Morocco to switch on first phase of world’s largest solar plant 

Posted: March 12, 2016 by oldbrew in Energy
Tags: , ,

image credit: digitaltrends

image credit: digitaltrends

Given the enormous cost of $9 billion, the mediocre output of 580 MW when finished and the vast amount of land used, is this really worth it? Three hours after sunset it’s game over until the next day. What power source comes in then?

Morocco’s king will switch on the first phase of a concentrated solar power plant on Thursday that will become the world’s largest when completed. The power station on the edge of the Saharan desert will be the size of the country’s capital city by the time it is finished in 2018, and provide electricity for 1.1 million people, says the Guardian.

Noor 1, the first section at the town of Ouarzazate, provides 160 megawatts (MW) of the ultimate 580MW capacity, helping Morocco to save hundreds of thousands of tonnes of carbon emissions per year. “At around 2pm, the king will press a button, the parabolic mirrors will start turning, the heat will begin to turn the turbines and the plant will come to life,” said Maha el-Kadiri, a spokeswoman for Masen, Morocco’s renewable energy agency. King Mohammed VI will then lay the foundations for Noor 2, the next stage of the solar complex.

Noor 1 had been due to open in December but was delayed by unspecified “agenda concerns,” el-Kadiri said. After it is switched on, the plant will initially provide 650,000 local people with solar electricity from dawn until three hours after sunset. “It is a very, very significant project in Africa,” said Mafalda Duarte, the manager of Climate Investment Funds (CIF), which provided $435m (£300m) of the $9bn project’s funding. “Morocco is showing real leadership and bringing the cost of the technology down in the process.”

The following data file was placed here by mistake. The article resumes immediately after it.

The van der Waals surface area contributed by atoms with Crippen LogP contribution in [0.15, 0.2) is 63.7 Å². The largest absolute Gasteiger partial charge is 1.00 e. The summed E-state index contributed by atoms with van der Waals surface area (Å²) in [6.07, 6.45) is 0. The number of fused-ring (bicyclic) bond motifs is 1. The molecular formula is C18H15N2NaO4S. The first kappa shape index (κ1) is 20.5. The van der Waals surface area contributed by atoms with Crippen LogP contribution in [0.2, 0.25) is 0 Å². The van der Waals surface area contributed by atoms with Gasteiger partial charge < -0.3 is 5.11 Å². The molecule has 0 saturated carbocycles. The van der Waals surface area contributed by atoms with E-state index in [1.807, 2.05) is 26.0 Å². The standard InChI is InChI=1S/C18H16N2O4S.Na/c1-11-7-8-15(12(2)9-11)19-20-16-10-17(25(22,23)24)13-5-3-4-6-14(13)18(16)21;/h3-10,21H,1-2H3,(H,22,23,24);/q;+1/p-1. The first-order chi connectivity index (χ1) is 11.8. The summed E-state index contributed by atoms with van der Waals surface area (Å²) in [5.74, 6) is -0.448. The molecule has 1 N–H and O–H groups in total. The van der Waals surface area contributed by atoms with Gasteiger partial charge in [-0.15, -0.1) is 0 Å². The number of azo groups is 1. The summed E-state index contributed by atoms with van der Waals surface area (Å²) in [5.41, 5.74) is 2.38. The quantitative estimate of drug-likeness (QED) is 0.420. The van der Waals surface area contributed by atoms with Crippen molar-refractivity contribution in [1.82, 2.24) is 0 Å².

Full report: Morocco to switch on first phase of world’s largest solar plant | Environment | The Guardian

  1. oldbrew says:

    The Guardian says: ‘Desert complex will provide electricity for more than 1 million people when complete, helping African country to supply most of its energy from renewables by 2030.’

    But look a bit further down and we find:
    ‘The north African country plans to generate 42% of its energy from renewables by 2020, with one-third of that total coming from solar, wind and hydropower apiece.

    Morocco hopes to use the next UN climate change conference, which it hosts in November, as the springboard for an even more ambitious plan to source 52% of its energy from renewable sources by 2030.’

    42% or even 52% isn’t exactly ‘most of its energy’ except in the Guardian’s imagination.

  2. Roger, if solar electricity is ever going to be economic it will be in places like Morocco. However, a quick calculation is a few £10000 per hour or £200,000s per day. Or ~100-200 million a year. So, the payback period is around 50-100 years.

    To put in terms most ecos would understand, that strongly suggests more CO2 was produced making the thing than would ever be “saved”. So, net CO2 contributor!

  3. Joe Public says:

    The Grauniad states: